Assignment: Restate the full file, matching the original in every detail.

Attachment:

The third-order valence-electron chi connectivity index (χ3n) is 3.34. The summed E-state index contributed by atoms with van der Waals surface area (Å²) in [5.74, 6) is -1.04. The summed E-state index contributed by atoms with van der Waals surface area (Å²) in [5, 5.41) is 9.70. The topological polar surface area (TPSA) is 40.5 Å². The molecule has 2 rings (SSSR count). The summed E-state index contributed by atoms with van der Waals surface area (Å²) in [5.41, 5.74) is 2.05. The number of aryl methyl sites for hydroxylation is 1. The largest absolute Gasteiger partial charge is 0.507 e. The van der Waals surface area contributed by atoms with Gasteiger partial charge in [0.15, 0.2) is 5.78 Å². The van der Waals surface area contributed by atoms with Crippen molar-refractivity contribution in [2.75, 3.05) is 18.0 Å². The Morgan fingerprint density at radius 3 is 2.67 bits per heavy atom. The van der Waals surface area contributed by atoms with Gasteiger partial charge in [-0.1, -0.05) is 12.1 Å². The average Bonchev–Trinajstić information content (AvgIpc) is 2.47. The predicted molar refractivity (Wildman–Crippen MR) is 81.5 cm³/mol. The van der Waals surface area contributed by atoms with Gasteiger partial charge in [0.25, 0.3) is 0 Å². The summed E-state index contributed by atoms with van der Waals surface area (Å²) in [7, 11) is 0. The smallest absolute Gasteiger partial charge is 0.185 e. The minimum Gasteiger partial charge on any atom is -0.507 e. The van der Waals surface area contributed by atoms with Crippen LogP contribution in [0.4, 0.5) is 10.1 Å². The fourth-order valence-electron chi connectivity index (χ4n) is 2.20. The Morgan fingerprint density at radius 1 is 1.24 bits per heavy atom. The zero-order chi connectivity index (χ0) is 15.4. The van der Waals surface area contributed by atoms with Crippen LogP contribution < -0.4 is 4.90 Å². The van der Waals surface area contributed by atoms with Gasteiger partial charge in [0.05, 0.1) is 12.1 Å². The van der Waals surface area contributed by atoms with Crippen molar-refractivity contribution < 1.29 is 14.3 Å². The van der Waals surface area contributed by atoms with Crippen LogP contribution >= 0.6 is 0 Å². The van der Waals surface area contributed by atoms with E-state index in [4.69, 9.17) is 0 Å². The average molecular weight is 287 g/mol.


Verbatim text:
The third-order valence-electron chi connectivity index (χ3n) is 3.34. The summed E-state index contributed by atoms with van der Waals surface area (Å²) in [5.74, 6) is -1.04. The summed E-state index contributed by atoms with van der Waals surface area (Å²) in [5, 5.41) is 9.70. The topological polar surface area (TPSA) is 40.5 Å². The molecule has 2 rings (SSSR count). The summed E-state index contributed by atoms with van der Waals surface area (Å²) in [5.41, 5.74) is 2.05. The number of aryl methyl sites for hydroxylation is 1. The largest absolute Gasteiger partial charge is 0.507 e. The van der Waals surface area contributed by atoms with Gasteiger partial charge in [0.15, 0.2) is 5.78 Å². The van der Waals surface area contributed by atoms with Crippen molar-refractivity contribution in [2.75, 3.05) is 18.0 Å². The Morgan fingerprint density at radius 3 is 2.67 bits per heavy atom. The van der Waals surface area contributed by atoms with Gasteiger partial charge in [-0.1, -0.05) is 12.1 Å². The average Bonchev–Trinajstić information content (AvgIpc) is 2.47. The predicted molar refractivity (Wildman–Crippen MR) is 81.5 cm³/mol. The van der Waals surface area contributed by atoms with Gasteiger partial charge in [0.25, 0.3) is 0 Å². The summed E-state index contributed by atoms with van der Waals surface area (Å²) in [7, 11) is 0. The smallest absolute Gasteiger partial charge is 0.185 e. The minimum Gasteiger partial charge on any atom is -0.507 e. The van der Waals surface area contributed by atoms with Crippen LogP contribution in [0.4, 0.5) is 10.1 Å². The fourth-order valence-electron chi connectivity index (χ4n) is 2.20. The Morgan fingerprint density at radius 1 is 1.24 bits per heavy atom. The zero-order chi connectivity index (χ0) is 15.4. The van der Waals surface area contributed by atoms with Crippen LogP contribution < -0.4 is 4.90 Å². The van der Waals surface area contributed by atoms with Gasteiger partial charge in [0.05, 0.1) is 12.1 Å². The van der Waals surface area contributed by atoms with Crippen molar-refractivity contribution < 1.29 is 14.3 Å². The van der Waals surface area contributed by atoms with Crippen LogP contribution >= 0.6 is 0 Å². The van der Waals surface area contributed by atoms with E-state index in [4.69, 9.17) is 0 Å². The average molecular weight is 287 g/mol.